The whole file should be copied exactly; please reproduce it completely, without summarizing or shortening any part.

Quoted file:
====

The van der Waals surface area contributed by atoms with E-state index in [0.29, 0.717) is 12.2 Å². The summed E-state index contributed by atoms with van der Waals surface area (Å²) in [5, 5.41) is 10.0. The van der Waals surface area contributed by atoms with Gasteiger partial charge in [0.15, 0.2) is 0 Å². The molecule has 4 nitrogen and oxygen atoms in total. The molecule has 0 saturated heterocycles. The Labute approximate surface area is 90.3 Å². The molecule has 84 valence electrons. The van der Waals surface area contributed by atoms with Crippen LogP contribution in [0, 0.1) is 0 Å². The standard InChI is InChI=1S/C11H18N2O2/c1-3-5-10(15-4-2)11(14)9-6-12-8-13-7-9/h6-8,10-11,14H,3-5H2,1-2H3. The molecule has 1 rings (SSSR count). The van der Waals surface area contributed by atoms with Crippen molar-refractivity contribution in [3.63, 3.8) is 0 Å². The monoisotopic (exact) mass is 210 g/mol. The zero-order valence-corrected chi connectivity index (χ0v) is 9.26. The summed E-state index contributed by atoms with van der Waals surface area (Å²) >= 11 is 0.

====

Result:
The van der Waals surface area contributed by atoms with E-state index in [0.29, 0.717) is 12.2 Å². The summed E-state index contributed by atoms with van der Waals surface area (Å²) in [5, 5.41) is 10.0. The van der Waals surface area contributed by atoms with Gasteiger partial charge in [0.15, 0.2) is 0 Å². The molecule has 4 nitrogen and oxygen atoms in total. The molecule has 0 saturated heterocycles. The Labute approximate surface area is 90.3 Å². The molecule has 84 valence electrons. The van der Waals surface area contributed by atoms with Crippen LogP contribution in [0, 0.1) is 0 Å². The standard InChI is InChI=1S/C11H18N2O2/c1-3-5-10(15-4-2)11(14)9-6-12-8-13-7-9/h6-8,10-11,14H,3-5H2,1-2H3. The molecule has 1 rings (SSSR count). The van der Waals surface area contributed by atoms with Crippen molar-refractivity contribution in [3.63, 3.8) is 0 Å². The monoisotopic (exact) mass is 210 g/mol. The zero-order valence-corrected chi connectivity index (χ0v) is 9.26. The summed E-state index contributed by atoms with van der Waals surface area (Å²) >= 11 is 0.